Since this was my first time riding the trails in Bellingham, I found myself needing to shift at awkward times as short, steep climbs seemingly appeared out of nowhere, only to top out and vanish almost as quickly as they arrived. Hyperglide+ shifts noticeably faster than I’m used to with just a few degrees of crank rotation, making up for any lack of sufficient down-trail vision.
It took a bit of practice but I soon found myself powering through shifts more and more. This is super helpful in quick transitions where I need every bit of power I can muster to move up and over obstacles in the trail. Easing off the pedals before a shift is something most of us have gotten used to over time, so it’s liberating to smash pedals at will with little regard for the state of the chain and rear derailleur.
On pedally sections, downshifts are just as quick and the power transfer feels quite seamless, with more of a click than a thunk. Being able to downshift one or two gears at a time is a nice feature which again, allows for quick transitions.
Mountain bikers don’t tend to think about their drivetrains so much when the bike is pointed downhill. After all, Aaron Gwin can win races without a chain. Fortunately, the designers at Shimano do think about drivetrains going down, and their attention to detail was evident during my tests.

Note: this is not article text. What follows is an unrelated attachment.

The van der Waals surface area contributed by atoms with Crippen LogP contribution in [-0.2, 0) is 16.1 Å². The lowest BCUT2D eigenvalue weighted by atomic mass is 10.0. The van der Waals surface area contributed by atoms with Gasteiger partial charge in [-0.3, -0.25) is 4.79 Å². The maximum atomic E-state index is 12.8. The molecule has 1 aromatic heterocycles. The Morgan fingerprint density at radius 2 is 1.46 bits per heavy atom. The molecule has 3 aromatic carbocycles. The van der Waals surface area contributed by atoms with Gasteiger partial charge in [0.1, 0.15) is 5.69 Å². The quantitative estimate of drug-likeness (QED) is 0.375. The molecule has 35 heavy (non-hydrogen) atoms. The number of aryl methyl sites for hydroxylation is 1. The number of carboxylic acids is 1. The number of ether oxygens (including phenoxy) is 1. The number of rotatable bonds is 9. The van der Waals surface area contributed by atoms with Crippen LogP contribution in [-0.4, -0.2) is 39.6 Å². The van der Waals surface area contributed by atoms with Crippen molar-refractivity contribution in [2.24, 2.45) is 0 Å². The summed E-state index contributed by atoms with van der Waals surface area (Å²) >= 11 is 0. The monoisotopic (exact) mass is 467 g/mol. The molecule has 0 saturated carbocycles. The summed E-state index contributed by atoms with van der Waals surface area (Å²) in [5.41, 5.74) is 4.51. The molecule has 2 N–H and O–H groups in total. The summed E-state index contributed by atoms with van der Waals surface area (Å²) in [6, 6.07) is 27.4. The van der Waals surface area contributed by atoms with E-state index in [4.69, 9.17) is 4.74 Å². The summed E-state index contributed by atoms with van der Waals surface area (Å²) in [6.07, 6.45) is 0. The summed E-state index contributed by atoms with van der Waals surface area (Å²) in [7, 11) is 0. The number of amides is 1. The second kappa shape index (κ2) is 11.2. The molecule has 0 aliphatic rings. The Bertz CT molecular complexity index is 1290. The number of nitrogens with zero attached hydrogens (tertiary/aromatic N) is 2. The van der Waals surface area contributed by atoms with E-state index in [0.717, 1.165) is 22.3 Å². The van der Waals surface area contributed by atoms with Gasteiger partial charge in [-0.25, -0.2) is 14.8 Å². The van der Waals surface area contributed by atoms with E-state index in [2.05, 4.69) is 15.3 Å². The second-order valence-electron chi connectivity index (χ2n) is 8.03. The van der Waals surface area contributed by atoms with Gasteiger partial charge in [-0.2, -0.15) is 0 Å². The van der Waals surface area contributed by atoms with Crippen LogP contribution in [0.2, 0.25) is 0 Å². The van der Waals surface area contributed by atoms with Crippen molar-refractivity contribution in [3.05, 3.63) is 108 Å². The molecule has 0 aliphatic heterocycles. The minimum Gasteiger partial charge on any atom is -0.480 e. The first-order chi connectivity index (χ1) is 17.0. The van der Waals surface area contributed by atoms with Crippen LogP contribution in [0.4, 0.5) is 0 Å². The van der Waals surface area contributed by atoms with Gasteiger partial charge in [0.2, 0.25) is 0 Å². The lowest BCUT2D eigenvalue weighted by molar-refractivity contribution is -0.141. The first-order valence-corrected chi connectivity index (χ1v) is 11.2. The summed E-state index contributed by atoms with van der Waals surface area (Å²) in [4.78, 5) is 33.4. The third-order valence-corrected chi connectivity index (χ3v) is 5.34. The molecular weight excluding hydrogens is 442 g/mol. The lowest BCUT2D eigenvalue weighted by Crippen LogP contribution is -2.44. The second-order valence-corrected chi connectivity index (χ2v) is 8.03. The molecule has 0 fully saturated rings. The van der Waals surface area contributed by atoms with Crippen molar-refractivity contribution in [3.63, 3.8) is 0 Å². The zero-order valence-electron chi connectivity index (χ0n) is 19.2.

For starters, chain retention with the new XT group is excellent. I didn’t drop a single chain through rough, jangly descents, and as far as I know, no one in our group of 25+ riders did either. Of course having fresh, unworn everything — chain, chainring, cassette, derailleur — helps. However, I believe credit is due to the improved Hyperglide+ interface between teeth and chain as well.
We rode some long, steep descents in Bellingham, but that’s not to say the downs were without pedaling. Many of the trails feature doubles, kickers, and hips that beg for just a little extra speed on top of whatever gravity is able to provide. Again, the quick downshift action, whether it be one or two gears, and the near-instant power transfer makes it easier to react and take full advantage, even on unfamiliar trails.
On the first day of our test the trails were dry and dusty, and in these conditions, the XT 12-speed drivetrain worked flawlessly. Day two saw rain and damp loam, which coated the underside of my frame and drivetrain in rich, dark dirt, yet resulted in zero complaints. Again, having a team of mechanics supporting the ride with daily maintenance certainly helps, but I’m confident the design should allow all of the pieces to perform well in most conditions.
With the updated 12-speed Shimano XT drivetrain, mountain bikers are getting all of the latest analog drivetrain technology in a high-quality, reliable package at a reasonable weight and price. For trail riders, this drivetrain strikes a great balance and represents a compelling alternative to other 12-speed drivetrains on the market.
Look for availability beginning in mid June, 2019, and learn more at mtb.shimano.com.